I write this during a much-needed break from the beautiful weather. The rain pours, the robins forage and hopefully the docks float a little higher by nightfall. The lower water levels have already come up some 13 inches but we’re all anxious for more precipitation. It spurred me to look up the Lake of the Woods watershed area (another item on the list of things I never knew I would possibly care about before moving here). Turns out, we’re in the far northwest corner of the watershed, so when it rains on everyone east of us nearly all the way to Lake Superior, this year we thank you for enduring.

One Angle resident and at least two more part-timers graduated from WHS on May 22nd. My holy terror toddler’s big sister was in cap and gown, so we were seated in the front row right next to a convenient exit to the bathrooms. Believing I was quite prepared—I had snacks and a toy and a Grandma just a few rows away—I froze in indecision when she escaped me. If you were in attendance, you likely remember the blonde two-year old who stormed the stage area, dancing in her freedom and stopping front and center to clap as appropriate when a graduate’s name was called. It came near the end of the ceremony, thankfully, and though the amusement of the audience was apparent, I was too busy being mortified to see the cuteness. Looking back, I should have snapped a photo of the little escapee as she unknowingly entertained a stadium-full. If anyone has a good one, I’ll gratefully (and a tad revengefully) put it to good use 16 years from now when she’ll likely be crossing that stage herself.

In my limited view of the world, raising a child at the Angle has a lot of advantages. Not the least of which is that pre-schoolers are often included in the activities of the one-room school house. We’ve joined them for story time, outside playtime, holiday parties, and most recently an interactive field trip to Steinbach’s Mennonite Heritage Village. All are an exercise in patience and humility for me as a first time parent who takes everything much too seriously. But having the opportunity is still a blessing.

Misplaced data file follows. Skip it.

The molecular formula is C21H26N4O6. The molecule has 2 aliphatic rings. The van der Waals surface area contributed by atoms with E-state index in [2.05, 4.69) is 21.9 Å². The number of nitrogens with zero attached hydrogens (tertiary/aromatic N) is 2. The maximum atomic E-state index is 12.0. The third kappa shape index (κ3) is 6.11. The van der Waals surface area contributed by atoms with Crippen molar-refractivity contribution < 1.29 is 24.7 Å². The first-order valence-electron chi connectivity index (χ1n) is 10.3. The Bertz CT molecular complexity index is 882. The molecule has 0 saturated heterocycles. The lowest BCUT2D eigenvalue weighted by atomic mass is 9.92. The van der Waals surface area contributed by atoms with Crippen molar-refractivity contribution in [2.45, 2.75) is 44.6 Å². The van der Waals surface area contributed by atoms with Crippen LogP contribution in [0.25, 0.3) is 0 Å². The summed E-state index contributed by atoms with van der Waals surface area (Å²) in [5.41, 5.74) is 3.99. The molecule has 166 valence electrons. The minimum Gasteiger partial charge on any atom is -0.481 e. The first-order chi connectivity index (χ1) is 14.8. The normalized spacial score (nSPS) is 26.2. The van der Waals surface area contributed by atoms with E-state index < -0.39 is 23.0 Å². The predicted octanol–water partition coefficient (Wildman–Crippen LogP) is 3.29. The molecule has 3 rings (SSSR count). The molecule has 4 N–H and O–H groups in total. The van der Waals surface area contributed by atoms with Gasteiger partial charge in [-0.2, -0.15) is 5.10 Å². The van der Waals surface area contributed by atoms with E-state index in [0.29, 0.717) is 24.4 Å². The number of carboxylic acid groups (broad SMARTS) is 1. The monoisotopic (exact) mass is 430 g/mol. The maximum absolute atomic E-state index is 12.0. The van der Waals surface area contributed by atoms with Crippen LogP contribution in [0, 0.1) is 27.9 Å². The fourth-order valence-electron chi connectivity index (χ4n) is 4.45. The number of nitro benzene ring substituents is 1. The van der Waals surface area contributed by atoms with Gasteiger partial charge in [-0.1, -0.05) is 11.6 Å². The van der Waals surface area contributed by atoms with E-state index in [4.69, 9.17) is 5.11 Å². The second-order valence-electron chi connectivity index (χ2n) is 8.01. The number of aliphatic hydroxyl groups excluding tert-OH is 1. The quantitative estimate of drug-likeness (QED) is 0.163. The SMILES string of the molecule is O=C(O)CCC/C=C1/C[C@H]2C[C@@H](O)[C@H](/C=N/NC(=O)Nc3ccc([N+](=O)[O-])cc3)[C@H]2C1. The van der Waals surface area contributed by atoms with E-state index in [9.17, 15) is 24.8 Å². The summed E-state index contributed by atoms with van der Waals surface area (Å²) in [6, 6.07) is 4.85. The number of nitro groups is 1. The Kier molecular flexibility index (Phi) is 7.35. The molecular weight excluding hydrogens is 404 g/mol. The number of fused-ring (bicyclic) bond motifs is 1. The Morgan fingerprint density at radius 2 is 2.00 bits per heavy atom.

A silent ambulance came and left the Angle also on May 22nd. Despite the intense efforts of one of our best volunteer First Responders, a Canadian friend and neighbor departed this earth on a bright and sunny Friday morning.

I had met him but did not know him, and of course the news travels like wild fire in a small community such as this. I couldn’t help but wonder about the role this remote location plays in it all. Would a life have been saved in a suburban or metropolitan area under the same circumstances? Would a life be as lively if you didn’t take a risk by coming to a place like the Angle if that’s where your heart lies?

Wrapping heads and hearts around death seems a greater challenge when everything else is blooming and hatching. The Canadian goslings, in all their muskie bait glory, are hopefully sticking very close to both parents. We’ll start getting glimpses of new spotted fawns soon. Out morel hunting on Flag Island this time of year a few springs ago, I stumbled upon two sparkly new ones, still wet from birth. The mother crashed loudly through the brush a handful of yards away to distract and deter me, and I quickly took her hint.

Animal or human, there is danger and risk here, but the draw to this place can be profound, beyond what might seem prudent when you’re not in good health. And it is a magical place for our little ones. I hope I can keep that magic alive for her just a few moments longer than if we were living elsewhere. Nine or ten decades from now, perhaps she’ll take the same risk and choose to come Home to the Angle to be with the bird song, the soft sounds of wind through the poplars, and the same earth that warms her tiny toes this magical summer. I want to go back to that earth when I’m gone. Back to the wiggly centipedes that we captured and then quickly lost in the dirt. Back to the trees and the grasses and even the June bug turned grub worm that we examined and buried back up. I would be so lucky, so grateful, to become part of it all that way.

Our heartfelt condolences go out to the friends and family of David Glead. Rest in peace, fellow traveler.